MUMBAI: The Indian government's decision to boost capital inflows in an attempt to curtail rupee slide might not work. Thats what rating agency Moody's said in its research note on Monday as it believes that the government's recently announced measures to maintain its fiscal deficit target are unlikely to reverse the rupee slide, and perhaps might even slow down the currency further.
The Indian rupee has fallen more than 10 per cent against the US dollar since January 2018 and was at INR72.1 against the dollar as of 21 September. Indias current-account deficit too has widened to 2.4 per cent of GDP in the first quarter of fiscal 2019 from 1.9 per cent the previous quarter, driven by higher oil and non-oil imports. To address this the government earlier this month announced a range of measures some of them include to make it less expensive for Indian companies to borrow abroad and incentivise foreign investment in Indian bond markets.
Moody's picks the finance ministry's move to exempt investors from withholding tax for offshore rupee denominated (masala) bonds issued in the year 2019. The other interventions include, removal of single exposure limit of 20 per cent on foreign portfolio investors for corporate bonds. On the borrowing side, the government announced this month that it has lowered the minimum maturity of external commercial borrowings of upto $50 million to one year from three years.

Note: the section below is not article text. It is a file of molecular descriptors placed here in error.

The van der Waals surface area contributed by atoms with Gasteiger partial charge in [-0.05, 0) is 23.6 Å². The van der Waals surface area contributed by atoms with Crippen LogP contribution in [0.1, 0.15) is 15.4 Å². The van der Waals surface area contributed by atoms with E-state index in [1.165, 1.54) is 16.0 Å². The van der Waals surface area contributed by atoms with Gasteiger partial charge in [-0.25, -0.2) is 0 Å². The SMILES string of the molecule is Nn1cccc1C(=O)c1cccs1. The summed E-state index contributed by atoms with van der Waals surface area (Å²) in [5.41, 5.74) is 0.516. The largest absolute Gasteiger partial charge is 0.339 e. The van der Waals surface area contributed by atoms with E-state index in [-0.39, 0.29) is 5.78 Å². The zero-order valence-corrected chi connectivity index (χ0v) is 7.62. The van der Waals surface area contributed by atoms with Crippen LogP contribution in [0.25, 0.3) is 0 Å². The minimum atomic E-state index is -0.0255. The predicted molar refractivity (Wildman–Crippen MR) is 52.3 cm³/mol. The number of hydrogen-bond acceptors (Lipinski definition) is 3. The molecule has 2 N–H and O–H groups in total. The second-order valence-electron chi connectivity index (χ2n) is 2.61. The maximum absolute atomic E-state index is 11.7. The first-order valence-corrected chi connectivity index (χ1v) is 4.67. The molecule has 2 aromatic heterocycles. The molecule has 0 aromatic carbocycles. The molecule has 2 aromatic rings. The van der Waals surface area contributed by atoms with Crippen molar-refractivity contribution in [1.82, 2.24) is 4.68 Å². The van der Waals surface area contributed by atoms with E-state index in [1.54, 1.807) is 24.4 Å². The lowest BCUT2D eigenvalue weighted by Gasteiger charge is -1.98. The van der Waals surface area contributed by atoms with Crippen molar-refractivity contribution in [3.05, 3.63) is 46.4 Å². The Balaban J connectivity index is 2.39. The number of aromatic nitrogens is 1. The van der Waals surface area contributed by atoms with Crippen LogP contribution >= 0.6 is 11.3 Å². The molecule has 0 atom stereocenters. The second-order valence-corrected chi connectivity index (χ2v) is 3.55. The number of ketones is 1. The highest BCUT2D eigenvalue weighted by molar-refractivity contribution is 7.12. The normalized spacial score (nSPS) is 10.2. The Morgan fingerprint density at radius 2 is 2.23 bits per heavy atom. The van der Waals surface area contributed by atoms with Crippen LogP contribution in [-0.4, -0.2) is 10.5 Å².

However the rating agency is of the view that these measures will likely take time to affect capital inflows, and even though the potential removal of hedging requirements could reduce some short-term pressure on the rupee, it could also heighten corporates' exposure to currency fluctuations.
However Moody's thinks that India's macroeconomic fundamentals still outweigh the risks as the current CAD is still narrower than the near 5 per cent of the GDP that India witnessed during 2013, where even the currency depreciated by almost 20 per cent. But the subsidies on Liquefied petroleum gas and kerosene will raise expenditures and add to existing pressures on India's fiscal position- some of them include lowering of goods and services tax rates on a range of consumer goods and a tax cut for small businesses, as well as the relatively high minimum support prices set for this year.